March 14 — 3/14, a date celebrated the world over as "Pi Day," after the irrational number. This year, to celebrate, musician Michael John Blake had the idea to compose, record and put on YouTube a musical interpretation of the most famous mathematical constant. He decided the song would be in C, then assigned each note a number: C=1, D=2 and so on up through 9. Using those assignments, he played the sequence of pi: 3.14159 through 31 decimal places. He assigned numbers to chords, too, but could only play the chords every other note and still make it sound vaguely musical. Finally, he used pi as the basis for the tempo — it's 157 beats per minute, which is half of 314. He played this part on several instruments, and layered them to make a song. The result isn't exactly catchy, but it's certainly melodic."It's random enough to where it's kind of odd, but then, because it's all based in the major scale, it musically works out to where it's sort of pleasing to the ear," Blake says. "For me, it has this great combination of pleasant but also slightly weird — kind of haunting."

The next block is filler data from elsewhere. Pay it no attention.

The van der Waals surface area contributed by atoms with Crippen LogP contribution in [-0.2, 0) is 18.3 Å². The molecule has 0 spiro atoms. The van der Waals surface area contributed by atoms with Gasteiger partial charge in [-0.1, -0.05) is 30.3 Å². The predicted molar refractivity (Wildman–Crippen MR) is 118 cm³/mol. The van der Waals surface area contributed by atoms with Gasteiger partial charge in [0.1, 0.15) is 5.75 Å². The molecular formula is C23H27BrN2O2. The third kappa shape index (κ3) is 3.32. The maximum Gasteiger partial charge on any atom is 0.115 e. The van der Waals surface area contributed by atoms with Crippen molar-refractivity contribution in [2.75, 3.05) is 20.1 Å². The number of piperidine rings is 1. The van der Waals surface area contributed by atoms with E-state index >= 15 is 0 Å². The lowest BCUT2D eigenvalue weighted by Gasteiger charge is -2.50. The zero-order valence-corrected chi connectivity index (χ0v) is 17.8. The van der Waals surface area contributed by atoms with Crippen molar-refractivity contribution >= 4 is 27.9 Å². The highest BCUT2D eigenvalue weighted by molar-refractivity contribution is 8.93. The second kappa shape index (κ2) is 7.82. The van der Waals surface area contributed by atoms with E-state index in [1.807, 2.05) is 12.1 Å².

I don’t know whether this melody can be assigned to classical music. But I think this is an interesting way to compose new music and an effective way to teach math. It is a good news for musicians and math teachers. Pi is the most recognized mathematical constant in the world. Scholars often consider Pi the most important and intriguing number in all of mathematics. The video posted by Michael on Yutube is very hot recently. This event tell us that music and math is linked in some way. We can express math using sounds. As a musician candidate, I think this is a wonderfully educational tool that is easily explained to young students of both math and music. PI, I'm sure, could also be incorporated into the rhythm pattern as well as inventing a completely new musical form to create a cohesive PI related musical and mathematical work. However, this is very aesthetically pleasing to the ear, and wonderfully visual at the same time. There is so many interesting mathematical constant in math, in future, you can compose a wonderful melody using anther constant.

At the end of this text, I give link about this popular music, if the reader is interested in the melody, you can listen online.